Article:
• skin stem cells can be found in hair follicles and in the epidermis in between basal layer 
  • bulge region → bump below sebaceous glands   
  • there are more 


What is human skin epidermis?

  • stem cells and transit amplifying cells in proliferative basal layer attached to basement membrane → express keratin 5 and 14 (K5, K14 → cytoskeletal filament proteins ), integrins  
  • differentiating suprabasal layers
    • K1, K10, involucrin, filaggrin, loricrin 
  • KSC 1-10% → TA cells 60-80% → post-mitotic differentiating cells - D 


Is it possible to visualise KSCs in the mouse?

  • yes 
  • marked by K14 
  • retained as an adult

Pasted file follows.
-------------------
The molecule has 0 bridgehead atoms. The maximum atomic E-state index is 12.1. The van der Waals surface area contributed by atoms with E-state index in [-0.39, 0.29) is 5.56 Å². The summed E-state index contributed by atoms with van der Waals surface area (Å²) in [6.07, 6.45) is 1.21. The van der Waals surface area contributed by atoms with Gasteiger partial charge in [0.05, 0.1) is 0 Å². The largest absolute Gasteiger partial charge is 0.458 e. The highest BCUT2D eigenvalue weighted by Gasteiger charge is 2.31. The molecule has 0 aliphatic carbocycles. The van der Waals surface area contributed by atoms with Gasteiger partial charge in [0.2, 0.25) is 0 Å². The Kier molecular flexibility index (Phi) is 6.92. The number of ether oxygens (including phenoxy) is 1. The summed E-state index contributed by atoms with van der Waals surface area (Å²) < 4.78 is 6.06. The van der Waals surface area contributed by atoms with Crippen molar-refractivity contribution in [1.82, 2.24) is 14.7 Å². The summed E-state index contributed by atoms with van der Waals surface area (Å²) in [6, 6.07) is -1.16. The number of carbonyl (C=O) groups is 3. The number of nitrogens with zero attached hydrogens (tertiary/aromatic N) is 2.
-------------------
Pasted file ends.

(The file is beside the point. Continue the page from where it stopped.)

• slowly cycling 
  • Hair follicle (HF) epidermal stem cells in mice can be visualised as slow-cycling cells in the bulge region 
  • e.g. pioneering LRC studies (cotsarelis, lavker, sun, 1990, morris, potten) 
  • whole mounts: watt/braun
  • transgenics: morris, fucks, cotsarelis 


What is murine hair follicle reconstitution?

  • β-gal lineage marking studies 
    • Dotto lab, 1997
    • Ghazizadeh/Taichman, 2001 
  • β-gal Bulge region transplant studies 
    • Barrandon lab, 2001
  • Transplantation of bulge cells isolated by FACS
    • Fuchs lab, 2004 (TRE H2B-GFP)
    • Morris/Cotsarelis labs, 2004 (K15-GFP/lacz) 
  • blue bulge cells taken out and make blue hairs 
  • tissue reconstitution assay 


What is CD34?

  • CD34 is a cell surface marker expressed by both haematopoietic stem and progenitor cells and the hair follicle bulge region 
  • Trempus et al, 2003 (Morris/Tennant labs)
  • Fuchs lab, 2004 
  • basal and suprabasal CD34+ bulge cells can regenerate hair follicles 


What are human keratinocyte stem cells?

  • mouse skin is an excellent model for studying skin stem cells, but...